“…; and the tone of the chapel bell, coming across the Valley of the Brent, still reminds me, morning and evening, of the weft-remembered and mingled congregation of the afflicted, and who are then assembling, humble yet hopeful, and not forgotten, and not spiritually deserted.”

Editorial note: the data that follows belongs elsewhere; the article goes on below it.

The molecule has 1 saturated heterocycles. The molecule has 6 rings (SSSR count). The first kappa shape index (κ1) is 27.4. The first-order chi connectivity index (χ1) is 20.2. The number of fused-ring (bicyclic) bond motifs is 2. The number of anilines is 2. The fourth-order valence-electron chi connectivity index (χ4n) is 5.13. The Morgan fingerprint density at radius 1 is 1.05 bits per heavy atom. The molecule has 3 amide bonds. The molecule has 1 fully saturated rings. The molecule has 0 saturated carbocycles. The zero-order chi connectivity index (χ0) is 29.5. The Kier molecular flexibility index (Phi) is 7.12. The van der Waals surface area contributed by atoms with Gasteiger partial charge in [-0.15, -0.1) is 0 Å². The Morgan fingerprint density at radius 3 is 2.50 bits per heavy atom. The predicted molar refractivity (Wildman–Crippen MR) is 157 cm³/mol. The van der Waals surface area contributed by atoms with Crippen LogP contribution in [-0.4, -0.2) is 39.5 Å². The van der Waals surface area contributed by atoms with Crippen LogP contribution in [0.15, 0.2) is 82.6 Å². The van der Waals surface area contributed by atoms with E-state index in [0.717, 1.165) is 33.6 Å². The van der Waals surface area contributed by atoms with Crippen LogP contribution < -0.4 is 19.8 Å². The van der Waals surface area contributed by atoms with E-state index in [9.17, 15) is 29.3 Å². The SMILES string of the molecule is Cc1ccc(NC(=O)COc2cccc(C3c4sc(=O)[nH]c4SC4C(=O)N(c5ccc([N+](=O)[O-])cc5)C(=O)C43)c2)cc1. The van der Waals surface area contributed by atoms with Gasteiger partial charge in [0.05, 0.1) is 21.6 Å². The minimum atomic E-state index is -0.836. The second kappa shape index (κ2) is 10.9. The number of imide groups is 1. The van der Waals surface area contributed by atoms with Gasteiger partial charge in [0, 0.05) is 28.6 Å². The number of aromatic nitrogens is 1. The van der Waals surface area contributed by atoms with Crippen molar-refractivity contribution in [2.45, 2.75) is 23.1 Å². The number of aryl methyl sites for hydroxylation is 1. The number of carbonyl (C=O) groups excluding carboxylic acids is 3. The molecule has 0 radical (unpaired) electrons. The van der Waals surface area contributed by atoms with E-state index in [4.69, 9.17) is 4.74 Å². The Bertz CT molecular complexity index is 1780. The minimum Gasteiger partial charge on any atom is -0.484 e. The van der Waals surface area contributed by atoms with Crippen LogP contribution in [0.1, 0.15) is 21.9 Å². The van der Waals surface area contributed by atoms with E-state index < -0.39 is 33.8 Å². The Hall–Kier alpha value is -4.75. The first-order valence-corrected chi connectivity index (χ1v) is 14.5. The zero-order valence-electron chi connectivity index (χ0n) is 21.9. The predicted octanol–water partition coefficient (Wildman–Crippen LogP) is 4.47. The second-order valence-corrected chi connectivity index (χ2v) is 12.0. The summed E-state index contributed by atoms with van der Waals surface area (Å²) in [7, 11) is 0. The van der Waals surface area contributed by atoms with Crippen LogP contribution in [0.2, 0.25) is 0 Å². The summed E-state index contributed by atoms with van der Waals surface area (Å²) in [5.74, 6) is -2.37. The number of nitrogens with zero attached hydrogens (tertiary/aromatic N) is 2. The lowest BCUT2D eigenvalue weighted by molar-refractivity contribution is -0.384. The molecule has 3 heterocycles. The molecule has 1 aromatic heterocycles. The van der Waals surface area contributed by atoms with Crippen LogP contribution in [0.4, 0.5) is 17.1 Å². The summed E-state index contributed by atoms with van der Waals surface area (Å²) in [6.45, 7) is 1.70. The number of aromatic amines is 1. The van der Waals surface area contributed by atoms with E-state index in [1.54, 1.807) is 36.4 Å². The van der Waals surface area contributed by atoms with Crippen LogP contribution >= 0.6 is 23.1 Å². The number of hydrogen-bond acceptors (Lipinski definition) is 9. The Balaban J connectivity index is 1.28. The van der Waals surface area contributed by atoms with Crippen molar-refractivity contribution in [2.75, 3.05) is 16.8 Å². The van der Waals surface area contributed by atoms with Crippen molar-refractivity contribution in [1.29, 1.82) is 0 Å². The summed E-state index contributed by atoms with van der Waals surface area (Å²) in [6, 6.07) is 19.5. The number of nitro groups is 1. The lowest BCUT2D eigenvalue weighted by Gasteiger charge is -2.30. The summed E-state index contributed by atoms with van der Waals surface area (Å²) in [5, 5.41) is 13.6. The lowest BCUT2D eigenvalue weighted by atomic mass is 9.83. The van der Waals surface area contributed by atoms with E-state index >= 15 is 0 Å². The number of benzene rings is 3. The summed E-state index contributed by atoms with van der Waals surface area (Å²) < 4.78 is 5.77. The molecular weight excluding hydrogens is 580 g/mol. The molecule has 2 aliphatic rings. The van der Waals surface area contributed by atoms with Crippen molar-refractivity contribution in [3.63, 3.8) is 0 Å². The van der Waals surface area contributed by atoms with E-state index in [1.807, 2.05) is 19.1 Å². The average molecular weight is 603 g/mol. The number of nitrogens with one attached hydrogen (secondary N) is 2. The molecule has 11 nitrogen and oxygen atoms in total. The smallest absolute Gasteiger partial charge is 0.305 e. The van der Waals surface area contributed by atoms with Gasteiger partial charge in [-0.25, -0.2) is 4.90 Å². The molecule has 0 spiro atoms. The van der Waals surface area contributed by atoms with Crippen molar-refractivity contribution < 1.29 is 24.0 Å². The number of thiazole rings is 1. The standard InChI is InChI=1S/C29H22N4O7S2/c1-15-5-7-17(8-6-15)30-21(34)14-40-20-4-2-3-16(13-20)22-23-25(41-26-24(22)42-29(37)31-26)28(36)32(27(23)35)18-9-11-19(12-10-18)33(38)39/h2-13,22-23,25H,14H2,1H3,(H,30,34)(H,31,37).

As a function of the Christian ethic, monasteries in Britain from the Middle Ages onwards set aside a section for the care of the sick. The monastic tradition ensured that the spiritual needs of the physically sick were well taken care of: chapels formed an integral part of the building complex and chaplains were, of course, constantly on tap. The mentally sick were less well served, however. For example, the second building to be occupied by St Luke's Hospital, London, opened in 1787, did not even boast a chapel, a distinction shared with Bethlem, the other major charity asylum, then occupying a purpose-built structure in Moorgate in the City of London.
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